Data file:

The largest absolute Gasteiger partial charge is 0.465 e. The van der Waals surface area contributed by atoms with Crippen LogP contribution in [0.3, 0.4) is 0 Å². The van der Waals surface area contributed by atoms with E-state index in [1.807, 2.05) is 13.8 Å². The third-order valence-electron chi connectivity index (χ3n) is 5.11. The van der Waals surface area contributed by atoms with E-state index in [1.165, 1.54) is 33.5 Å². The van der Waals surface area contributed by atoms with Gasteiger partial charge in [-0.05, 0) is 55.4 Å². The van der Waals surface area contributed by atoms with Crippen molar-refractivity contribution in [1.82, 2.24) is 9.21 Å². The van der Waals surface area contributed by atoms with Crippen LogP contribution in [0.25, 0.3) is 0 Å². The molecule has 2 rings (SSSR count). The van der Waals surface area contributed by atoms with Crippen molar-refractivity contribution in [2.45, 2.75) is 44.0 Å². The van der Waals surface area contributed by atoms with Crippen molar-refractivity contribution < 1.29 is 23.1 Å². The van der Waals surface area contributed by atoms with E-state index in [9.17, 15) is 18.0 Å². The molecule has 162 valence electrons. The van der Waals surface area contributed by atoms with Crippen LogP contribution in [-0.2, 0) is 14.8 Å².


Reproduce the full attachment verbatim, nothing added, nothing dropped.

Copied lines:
The largest absolute Gasteiger partial charge is 0.465 e. The van der Waals surface area contributed by atoms with Crippen LogP contribution in [0.3, 0.4) is 0 Å². The van der Waals surface area contributed by atoms with E-state index in [1.807, 2.05) is 13.8 Å². The third-order valence-electron chi connectivity index (χ3n) is 5.11. The van der Waals surface area contributed by atoms with E-state index in [1.165, 1.54) is 33.5 Å². The van der Waals surface area contributed by atoms with Gasteiger partial charge in [-0.05, 0) is 55.4 Å². The van der Waals surface area contributed by atoms with Crippen molar-refractivity contribution in [1.82, 2.24) is 9.21 Å². The van der Waals surface area contributed by atoms with Crippen LogP contribution in [0.25, 0.3) is 0 Å². The molecule has 2 rings (SSSR count). The van der Waals surface area contributed by atoms with Crippen molar-refractivity contribution in [2.45, 2.75) is 44.0 Å². The van der Waals surface area contributed by atoms with Crippen molar-refractivity contribution < 1.29 is 23.1 Å². The van der Waals surface area contributed by atoms with E-state index in [9.17, 15) is 18.0 Å². The molecule has 162 valence electrons. The van der Waals surface area contributed by atoms with Crippen LogP contribution in [-0.2, 0) is 14.8 Å².